As I type these words Channel 4 news reports on a demonstration in Edinburgh in favour of Remain and some nationalist says he feels zero per cent British.  Immediately the camera cuts to an unofficial demonstration at Westminster by predominantly young people also demanding Remain.  The obvious lesson – unity, the obvious lesson for nationalists – separation; although now they will find it a tad more difficult to use ‘London’ as some sort of swear word and they will be fighting with that dirty label ‘unionist’ as supporters of the European Union.

The only credible vehicle of such unity now is a Labour Party led by Jeremy Corbyn but that party is now split and will split.  The mass membership will not stay in a party that overturns its democratic decision, that seeks to turn its back on opposition to austerity and seeks to join the movement that scapegoats immigrants.  Equally there is no room for careerist MPs in a Corbyn led Labour Party, MPs who would rather see the Party lose than see it win under Corbyn.  This being the case there is no room for unity.

If the Left wants to do something useful it should re-evaluate its disastrous association with a reactionary cause and throw its weight into fighting in the Labour Party to defend the movement that has given hope to many millions.  Millions that they otherwise have no hope of reaching.

Their Marxism should be the most internationalist, the most alive to the needs of young people, of the workers and its movement; in so doing being the most attractive to all those seeking an alternative to the current system.

“In what relation do the Communists stand to the proletarians as a whole?

The Communists do not form a separate party opposed to the other working-class parties.

They have no interests separate and apart from those of the proletariat as a whole.

They do not set up any sectarian principles of their own, by which to shape and mould the proletarian movement.

The Communists are distinguished from the other working-class parties by this only: 1. In the national struggles of the proletarians of the different countries, they point out and bring to the front the common interests of the entire proletariat, independently of all nationality. 2. In the various stages of development which the struggle of the working class against the bourgeoisie has to pass through, they always and everywhere represent the interests of the movement as a whole.”

(Karl Marx, The Communist Manifesto)

John McDonnell’s IRA apology

Brent-Hosts-Question-Time-1If you relied on the mainstream media to know what was happening in the world you would be mightily confused.  Some bearded, deluded and dishevelled guy has just become leader of the Labour Party.  Even worse, the BBC Six O’clock news led its programme with the announcement that he had just named a guy called John McDonnell as shadow chancellor, someone, the voiceover immediately told us, who once supported the IRA.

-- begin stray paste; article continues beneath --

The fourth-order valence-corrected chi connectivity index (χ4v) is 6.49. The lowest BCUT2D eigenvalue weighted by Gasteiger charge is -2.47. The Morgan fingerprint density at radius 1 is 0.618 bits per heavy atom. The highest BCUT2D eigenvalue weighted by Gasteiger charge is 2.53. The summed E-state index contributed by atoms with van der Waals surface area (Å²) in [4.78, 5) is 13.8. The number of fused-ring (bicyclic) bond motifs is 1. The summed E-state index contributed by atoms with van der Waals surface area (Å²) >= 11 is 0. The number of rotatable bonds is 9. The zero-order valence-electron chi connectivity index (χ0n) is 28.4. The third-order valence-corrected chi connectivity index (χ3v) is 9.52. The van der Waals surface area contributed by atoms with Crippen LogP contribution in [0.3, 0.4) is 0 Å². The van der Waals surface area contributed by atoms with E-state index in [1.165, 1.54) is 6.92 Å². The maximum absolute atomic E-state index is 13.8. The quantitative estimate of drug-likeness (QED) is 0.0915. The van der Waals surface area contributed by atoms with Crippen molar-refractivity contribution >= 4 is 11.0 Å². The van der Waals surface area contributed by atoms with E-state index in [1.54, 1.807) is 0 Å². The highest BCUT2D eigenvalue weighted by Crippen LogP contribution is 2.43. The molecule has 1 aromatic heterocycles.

Who he was, what he had previously done that made him qualified for the job, what his economic policies were, none of these were the foremost issue for the BBC.

Now, John McDonnell has apologised for saying “It’s about time we started honouring those people involved in the armed struggle. It was the bombs and bullets and sacrifice made by the likes of Bobby Sands that brought Britain to the negotiating table.”

He explained the remarks by saying that  “I accept it was a mistake to use those words, but actually if it contributed towards saving one life, or preventing someone else being maimed it was worth doing, because we did hold on to the peace process.  There was a real risk of the republican movement splitting and some of them continuing the armed process. If I gave offence, and I clearly have, from the bottom of my heart I apologise, I apologise.”

A number of things should be said about this.

Firstly, there’s little point complaining about the obvious bias that pervades not only the Tory press but also the BBC.

This is fuelled by the social background of those in the organisation and their political views.  Their commitment to a view of objectivity and balance embraces such a narrow conception of what is acceptable that Corbyn and his supporters are clearly beyond the pale and don’t fall within the normal rules.

Along with this there is an inability to fully comprehend their politics, partly as a result of their limited experience of political debate that doesn’t stretch back beyond the Thatcherite consensus imposed on society during the 1980s.This means for example that the idea that the leader doesn’t make all the decisions is not seen as an example of democracy but as a weakness, causing confusion and division. And of course, there is fear of the Tories who have put the squeeze on the BBC as an organisation.

Complaining about bias is not going to change any of these.